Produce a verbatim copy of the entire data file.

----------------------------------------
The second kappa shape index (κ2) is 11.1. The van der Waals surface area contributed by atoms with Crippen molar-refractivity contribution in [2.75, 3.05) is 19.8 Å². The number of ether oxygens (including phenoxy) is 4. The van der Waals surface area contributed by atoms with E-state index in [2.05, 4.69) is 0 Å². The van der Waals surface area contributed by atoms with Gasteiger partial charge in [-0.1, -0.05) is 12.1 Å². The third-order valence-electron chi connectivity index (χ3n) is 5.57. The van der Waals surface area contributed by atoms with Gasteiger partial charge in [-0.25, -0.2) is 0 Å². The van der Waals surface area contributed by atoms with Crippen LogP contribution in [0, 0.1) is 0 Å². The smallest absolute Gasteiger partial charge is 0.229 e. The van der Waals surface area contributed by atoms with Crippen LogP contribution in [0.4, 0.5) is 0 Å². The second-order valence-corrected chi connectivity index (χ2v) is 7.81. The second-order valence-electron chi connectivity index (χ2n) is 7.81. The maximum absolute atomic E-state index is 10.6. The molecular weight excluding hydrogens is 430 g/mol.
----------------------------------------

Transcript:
The second kappa shape index (κ2) is 11.1. The van der Waals surface area contributed by atoms with Crippen molar-refractivity contribution in [2.75, 3.05) is 19.8 Å². The number of ether oxygens (including phenoxy) is 4. The van der Waals surface area contributed by atoms with E-state index in [2.05, 4.69) is 0 Å². The van der Waals surface area contributed by atoms with Gasteiger partial charge in [-0.1, -0.05) is 12.1 Å². The third-order valence-electron chi connectivity index (χ3n) is 5.57. The van der Waals surface area contributed by atoms with Gasteiger partial charge in [-0.25, -0.2) is 0 Å². The van der Waals surface area contributed by atoms with Crippen LogP contribution in [0, 0.1) is 0 Å². The smallest absolute Gasteiger partial charge is 0.229 e. The van der Waals surface area contributed by atoms with Crippen LogP contribution in [0.4, 0.5) is 0 Å². The second-order valence-corrected chi connectivity index (χ2v) is 7.81. The second-order valence-electron chi connectivity index (χ2n) is 7.81. The maximum absolute atomic E-state index is 10.6. The molecular weight excluding hydrogens is 430 g/mol.